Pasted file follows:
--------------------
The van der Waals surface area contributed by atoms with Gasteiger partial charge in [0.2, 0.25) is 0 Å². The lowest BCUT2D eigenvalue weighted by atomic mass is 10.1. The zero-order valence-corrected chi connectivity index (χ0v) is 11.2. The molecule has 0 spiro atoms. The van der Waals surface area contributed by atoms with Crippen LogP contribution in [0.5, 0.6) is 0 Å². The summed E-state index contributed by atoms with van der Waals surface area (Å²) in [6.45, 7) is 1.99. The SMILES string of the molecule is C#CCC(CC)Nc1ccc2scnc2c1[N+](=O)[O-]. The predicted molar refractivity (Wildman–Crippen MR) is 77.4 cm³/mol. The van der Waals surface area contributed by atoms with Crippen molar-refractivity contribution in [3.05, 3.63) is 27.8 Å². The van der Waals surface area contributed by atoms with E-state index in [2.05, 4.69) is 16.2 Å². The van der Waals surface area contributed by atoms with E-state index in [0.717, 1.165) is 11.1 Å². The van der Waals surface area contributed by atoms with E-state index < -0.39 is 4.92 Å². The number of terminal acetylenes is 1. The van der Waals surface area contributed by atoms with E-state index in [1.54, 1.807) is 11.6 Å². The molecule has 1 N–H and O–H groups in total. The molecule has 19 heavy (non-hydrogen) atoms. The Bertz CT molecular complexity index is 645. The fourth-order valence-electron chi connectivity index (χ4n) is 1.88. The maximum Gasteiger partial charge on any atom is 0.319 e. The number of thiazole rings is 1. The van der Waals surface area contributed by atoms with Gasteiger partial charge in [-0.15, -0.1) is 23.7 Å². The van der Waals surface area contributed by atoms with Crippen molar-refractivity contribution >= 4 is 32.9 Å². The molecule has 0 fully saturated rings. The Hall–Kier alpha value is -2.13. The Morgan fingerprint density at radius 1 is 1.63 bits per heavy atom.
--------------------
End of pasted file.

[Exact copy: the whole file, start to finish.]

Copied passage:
The van der Waals surface area contributed by atoms with Gasteiger partial charge in [0.2, 0.25) is 0 Å². The lowest BCUT2D eigenvalue weighted by atomic mass is 10.1. The zero-order valence-corrected chi connectivity index (χ0v) is 11.2. The molecule has 0 spiro atoms. The van der Waals surface area contributed by atoms with Crippen LogP contribution in [0.5, 0.6) is 0 Å². The summed E-state index contributed by atoms with van der Waals surface area (Å²) in [6.45, 7) is 1.99. The SMILES string of the molecule is C#CCC(CC)Nc1ccc2scnc2c1[N+](=O)[O-]. The predicted molar refractivity (Wildman–Crippen MR) is 77.4 cm³/mol. The van der Waals surface area contributed by atoms with Crippen molar-refractivity contribution in [3.05, 3.63) is 27.8 Å². The van der Waals surface area contributed by atoms with E-state index in [2.05, 4.69) is 16.2 Å². The van der Waals surface area contributed by atoms with E-state index in [0.717, 1.165) is 11.1 Å². The van der Waals surface area contributed by atoms with E-state index < -0.39 is 4.92 Å². The number of terminal acetylenes is 1. The van der Waals surface area contributed by atoms with E-state index in [1.54, 1.807) is 11.6 Å². The molecule has 1 N–H and O–H groups in total. The molecule has 19 heavy (non-hydrogen) atoms. The Bertz CT molecular complexity index is 645. The fourth-order valence-electron chi connectivity index (χ4n) is 1.88. The maximum Gasteiger partial charge on any atom is 0.319 e. The number of thiazole rings is 1. The van der Waals surface area contributed by atoms with Gasteiger partial charge in [-0.15, -0.1) is 23.7 Å². The van der Waals surface area contributed by atoms with Crippen molar-refractivity contribution >= 4 is 32.9 Å². The molecule has 0 fully saturated rings. The Hall–Kier alpha value is -2.13. The Morgan fingerprint density at radius 1 is 1.63 bits per heavy atom.